Adams Outdoor Advertising found guilty of violating county code
Above: Adams Outdoor Advertising was recently found guilty of violating Beaufort County code for work conducted on two billboards, like the one seen here, along Highway 21 near Stokes Brown Toyota. Photo courtesy of Beaufort County.
From staff reports
Judge Nancy Sadler on Friday, July 23, found defendants Bo Hodges and Adams Outdoor Advertising guilty of two violations of Beaufort County Community Development Code provisions 5.6.50(E) for failing to obtain proper approvals and engaging in prohibited restoration of signs that have become structurally unsound.
“Adams Outdoor Advertising clearly violated Beaufort County Ordinance by choosing to rely on South Carolina DOT permits and failing to obtain the required Beaufort County permits and approvals,” Beaufort County Deputy Attorney Brittany Ward said in a release.
The two billboards at issue are along Highway 21 near Stokes Brown Toyota. The existing supports were rotten and splitting and had been braced in previous repairs.
Beaufort County issued a stop work order on the billboards on April 12 and took a “citations code enforcement action” for violation of the ordinance, Beaufort County Administrator Eric Greenway told The Island News in May. The case was heard July 14.
The county contended that Adams Outdoor Advertising, a privately held company which has been called the fourth largest out-of-home advertising company in the United States, illegally built the signs by installing new support poles in new locations, in violation of the Ordinance which prohibits “replacement, rebuilding, … or re-erection of a sign.”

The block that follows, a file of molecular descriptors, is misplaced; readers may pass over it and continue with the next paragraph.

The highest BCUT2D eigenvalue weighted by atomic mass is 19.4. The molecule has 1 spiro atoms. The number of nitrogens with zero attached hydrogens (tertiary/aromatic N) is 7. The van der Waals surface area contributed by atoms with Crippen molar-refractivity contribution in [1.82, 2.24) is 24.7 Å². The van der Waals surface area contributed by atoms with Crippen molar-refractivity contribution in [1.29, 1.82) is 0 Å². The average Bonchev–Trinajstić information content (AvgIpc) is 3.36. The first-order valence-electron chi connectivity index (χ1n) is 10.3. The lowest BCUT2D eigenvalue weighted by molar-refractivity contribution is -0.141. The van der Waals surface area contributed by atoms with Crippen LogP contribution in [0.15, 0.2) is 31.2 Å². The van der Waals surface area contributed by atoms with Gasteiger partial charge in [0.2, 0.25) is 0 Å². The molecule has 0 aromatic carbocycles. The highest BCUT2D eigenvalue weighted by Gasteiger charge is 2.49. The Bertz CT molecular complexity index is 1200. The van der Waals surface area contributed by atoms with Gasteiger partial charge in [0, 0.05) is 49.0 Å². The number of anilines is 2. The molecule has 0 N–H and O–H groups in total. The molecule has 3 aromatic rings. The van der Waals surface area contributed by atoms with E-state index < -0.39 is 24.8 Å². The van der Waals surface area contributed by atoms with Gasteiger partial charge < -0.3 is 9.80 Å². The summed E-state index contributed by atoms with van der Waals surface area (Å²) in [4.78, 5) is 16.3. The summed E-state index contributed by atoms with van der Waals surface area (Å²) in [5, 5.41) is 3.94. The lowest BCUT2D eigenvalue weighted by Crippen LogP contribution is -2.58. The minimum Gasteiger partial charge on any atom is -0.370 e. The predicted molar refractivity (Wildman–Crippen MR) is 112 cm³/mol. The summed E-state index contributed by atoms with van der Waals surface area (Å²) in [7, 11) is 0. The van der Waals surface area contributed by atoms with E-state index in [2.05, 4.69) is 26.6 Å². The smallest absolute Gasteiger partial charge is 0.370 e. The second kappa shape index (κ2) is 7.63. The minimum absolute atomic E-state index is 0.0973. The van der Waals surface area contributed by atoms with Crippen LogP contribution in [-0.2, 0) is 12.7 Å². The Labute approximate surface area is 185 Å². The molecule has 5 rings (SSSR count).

Sentencing will be held at a later date.
In May, Greenway said the county was also preparing for “a more protracted and longer legal battle” because of Adams Outdoor Advertising’s history of suing municipalities that impose restrictions on billboards.
Adams sued the town of Mount Pleasant in 2020 after the town rejected the company’s requests to erect new digital billboards and convert traditional billboards to digital signs and has challenged billboard regulations in Virginia Beach, Va., and Madison, Wis.
In addition to the modifications on current signs in Beaufort County, The Island News reported in May that Adams has applied for permits to convert 10 existing signs at locations throughout the county to illuminated digital signs.
Beaufort County does not currently allow new billboards and does not allow internally illuminated signs.
Original reporting on this story in the May 13 edition of The Island News was done by Mindy Lucas.